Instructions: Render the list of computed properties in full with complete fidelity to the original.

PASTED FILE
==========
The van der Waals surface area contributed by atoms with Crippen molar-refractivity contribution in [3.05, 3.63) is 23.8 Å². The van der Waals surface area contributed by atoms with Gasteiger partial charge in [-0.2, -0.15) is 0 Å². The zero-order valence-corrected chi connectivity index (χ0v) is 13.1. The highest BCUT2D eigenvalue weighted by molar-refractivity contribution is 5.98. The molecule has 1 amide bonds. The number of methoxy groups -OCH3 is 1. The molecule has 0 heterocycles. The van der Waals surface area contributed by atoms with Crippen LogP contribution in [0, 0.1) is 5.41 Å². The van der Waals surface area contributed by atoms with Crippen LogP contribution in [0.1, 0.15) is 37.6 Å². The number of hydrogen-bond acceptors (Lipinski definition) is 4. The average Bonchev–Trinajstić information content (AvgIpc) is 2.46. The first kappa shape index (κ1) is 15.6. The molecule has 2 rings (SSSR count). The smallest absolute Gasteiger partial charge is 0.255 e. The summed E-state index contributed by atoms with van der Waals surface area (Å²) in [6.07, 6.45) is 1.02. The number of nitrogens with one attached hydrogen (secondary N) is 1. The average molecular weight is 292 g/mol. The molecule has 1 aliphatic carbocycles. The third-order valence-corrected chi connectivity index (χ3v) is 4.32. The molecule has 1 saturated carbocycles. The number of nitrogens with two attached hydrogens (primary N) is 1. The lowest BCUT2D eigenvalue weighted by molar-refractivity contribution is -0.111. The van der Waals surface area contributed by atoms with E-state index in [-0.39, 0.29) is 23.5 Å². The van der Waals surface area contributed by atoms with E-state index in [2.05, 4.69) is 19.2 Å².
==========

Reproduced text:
The van der Waals surface area contributed by atoms with Crippen molar-refractivity contribution in [3.05, 3.63) is 23.8 Å². The van der Waals surface area contributed by atoms with Gasteiger partial charge in [-0.2, -0.15) is 0 Å². The zero-order valence-corrected chi connectivity index (χ0v) is 13.1. The highest BCUT2D eigenvalue weighted by molar-refractivity contribution is 5.98. The molecule has 1 amide bonds. The number of methoxy groups -OCH3 is 1. The molecule has 0 heterocycles. The van der Waals surface area contributed by atoms with Crippen LogP contribution in [0, 0.1) is 5.41 Å². The van der Waals surface area contributed by atoms with Crippen LogP contribution in [0.1, 0.15) is 37.6 Å². The number of hydrogen-bond acceptors (Lipinski definition) is 4. The average Bonchev–Trinajstić information content (AvgIpc) is 2.46. The first kappa shape index (κ1) is 15.6. The molecule has 2 rings (SSSR count). The smallest absolute Gasteiger partial charge is 0.255 e. The summed E-state index contributed by atoms with van der Waals surface area (Å²) in [6.07, 6.45) is 1.02. The number of nitrogens with one attached hydrogen (secondary N) is 1. The average molecular weight is 292 g/mol. The molecule has 1 aliphatic carbocycles. The third-order valence-corrected chi connectivity index (χ3v) is 4.32. The molecule has 1 saturated carbocycles. The number of nitrogens with two attached hydrogens (primary N) is 1. The lowest BCUT2D eigenvalue weighted by molar-refractivity contribution is -0.111. The van der Waals surface area contributed by atoms with E-state index in [-0.39, 0.29) is 23.5 Å². The van der Waals surface area contributed by atoms with E-state index in [2.05, 4.69) is 19.2 Å².